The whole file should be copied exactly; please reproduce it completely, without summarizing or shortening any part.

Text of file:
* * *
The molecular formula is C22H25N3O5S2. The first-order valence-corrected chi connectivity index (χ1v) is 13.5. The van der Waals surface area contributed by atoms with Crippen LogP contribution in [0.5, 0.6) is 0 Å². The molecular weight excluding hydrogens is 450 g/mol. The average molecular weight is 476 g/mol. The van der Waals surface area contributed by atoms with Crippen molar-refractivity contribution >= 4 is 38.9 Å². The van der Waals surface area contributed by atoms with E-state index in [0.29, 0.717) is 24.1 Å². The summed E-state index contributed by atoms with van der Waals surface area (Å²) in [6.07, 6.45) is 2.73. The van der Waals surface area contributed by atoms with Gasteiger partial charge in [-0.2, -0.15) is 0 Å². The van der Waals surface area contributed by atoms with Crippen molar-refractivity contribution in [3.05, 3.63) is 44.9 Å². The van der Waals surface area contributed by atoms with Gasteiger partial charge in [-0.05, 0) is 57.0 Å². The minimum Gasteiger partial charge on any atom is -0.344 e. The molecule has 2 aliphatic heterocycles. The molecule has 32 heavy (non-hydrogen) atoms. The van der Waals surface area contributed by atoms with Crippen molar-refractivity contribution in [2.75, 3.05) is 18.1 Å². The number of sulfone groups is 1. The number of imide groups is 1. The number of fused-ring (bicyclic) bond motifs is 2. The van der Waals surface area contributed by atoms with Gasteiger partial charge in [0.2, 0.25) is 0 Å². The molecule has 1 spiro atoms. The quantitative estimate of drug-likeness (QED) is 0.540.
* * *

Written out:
The molecular formula is C22H25N3O5S2. The first-order valence-corrected chi connectivity index (χ1v) is 13.5. The van der Waals surface area contributed by atoms with Crippen LogP contribution in [0.5, 0.6) is 0 Å². The molecular weight excluding hydrogens is 450 g/mol. The average molecular weight is 476 g/mol. The van der Waals surface area contributed by atoms with Crippen molar-refractivity contribution >= 4 is 38.9 Å². The van der Waals surface area contributed by atoms with E-state index in [0.29, 0.717) is 24.1 Å². The summed E-state index contributed by atoms with van der Waals surface area (Å²) in [6.07, 6.45) is 2.73. The van der Waals surface area contributed by atoms with Gasteiger partial charge in [-0.2, -0.15) is 0 Å². The van der Waals surface area contributed by atoms with Crippen molar-refractivity contribution in [3.05, 3.63) is 44.9 Å². The van der Waals surface area contributed by atoms with Gasteiger partial charge in [-0.05, 0) is 57.0 Å². The minimum Gasteiger partial charge on any atom is -0.344 e. The molecule has 2 aliphatic heterocycles. The molecule has 32 heavy (non-hydrogen) atoms. The van der Waals surface area contributed by atoms with Crippen molar-refractivity contribution in [2.75, 3.05) is 18.1 Å². The number of sulfone groups is 1. The number of imide groups is 1. The number of fused-ring (bicyclic) bond motifs is 2. The van der Waals surface area contributed by atoms with Gasteiger partial charge in [0.2, 0.25) is 0 Å². The molecule has 1 spiro atoms. The quantitative estimate of drug-likeness (QED) is 0.540.